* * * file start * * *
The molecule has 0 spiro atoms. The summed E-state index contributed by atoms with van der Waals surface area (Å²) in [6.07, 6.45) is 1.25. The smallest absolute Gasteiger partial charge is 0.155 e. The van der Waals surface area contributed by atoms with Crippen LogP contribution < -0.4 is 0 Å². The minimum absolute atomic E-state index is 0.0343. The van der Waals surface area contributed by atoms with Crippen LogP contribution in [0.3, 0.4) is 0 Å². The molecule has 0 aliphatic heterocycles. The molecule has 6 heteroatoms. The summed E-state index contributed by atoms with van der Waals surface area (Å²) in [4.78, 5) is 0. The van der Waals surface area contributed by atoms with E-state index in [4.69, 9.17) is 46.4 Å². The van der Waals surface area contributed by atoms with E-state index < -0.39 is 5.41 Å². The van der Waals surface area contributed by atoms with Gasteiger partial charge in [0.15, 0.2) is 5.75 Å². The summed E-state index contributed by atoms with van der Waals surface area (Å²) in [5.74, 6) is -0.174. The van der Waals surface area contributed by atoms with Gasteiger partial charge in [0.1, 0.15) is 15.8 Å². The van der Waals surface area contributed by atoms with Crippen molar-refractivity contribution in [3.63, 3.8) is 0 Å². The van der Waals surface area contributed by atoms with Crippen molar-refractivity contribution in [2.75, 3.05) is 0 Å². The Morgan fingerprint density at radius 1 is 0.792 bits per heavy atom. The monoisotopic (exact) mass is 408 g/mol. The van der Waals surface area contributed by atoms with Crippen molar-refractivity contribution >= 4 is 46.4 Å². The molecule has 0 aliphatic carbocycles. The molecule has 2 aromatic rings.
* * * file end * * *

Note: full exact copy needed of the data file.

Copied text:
The molecule has 0 spiro atoms. The summed E-state index contributed by atoms with van der Waals surface area (Å²) in [6.07, 6.45) is 1.25. The smallest absolute Gasteiger partial charge is 0.155 e. The van der Waals surface area contributed by atoms with Crippen LogP contribution < -0.4 is 0 Å². The minimum absolute atomic E-state index is 0.0343. The van der Waals surface area contributed by atoms with Crippen LogP contribution in [0.3, 0.4) is 0 Å². The molecule has 0 aliphatic heterocycles. The molecule has 6 heteroatoms. The summed E-state index contributed by atoms with van der Waals surface area (Å²) in [4.78, 5) is 0. The van der Waals surface area contributed by atoms with E-state index in [4.69, 9.17) is 46.4 Å². The van der Waals surface area contributed by atoms with E-state index < -0.39 is 5.41 Å². The van der Waals surface area contributed by atoms with Gasteiger partial charge in [0.15, 0.2) is 5.75 Å². The summed E-state index contributed by atoms with van der Waals surface area (Å²) in [5.74, 6) is -0.174. The van der Waals surface area contributed by atoms with Gasteiger partial charge in [0.1, 0.15) is 15.8 Å². The van der Waals surface area contributed by atoms with Crippen molar-refractivity contribution in [3.63, 3.8) is 0 Å². The van der Waals surface area contributed by atoms with Crippen molar-refractivity contribution in [2.75, 3.05) is 0 Å². The Morgan fingerprint density at radius 1 is 0.792 bits per heavy atom. The monoisotopic (exact) mass is 408 g/mol. The van der Waals surface area contributed by atoms with Crippen molar-refractivity contribution >= 4 is 46.4 Å². The molecule has 0 aliphatic carbocycles. The molecule has 2 aromatic rings.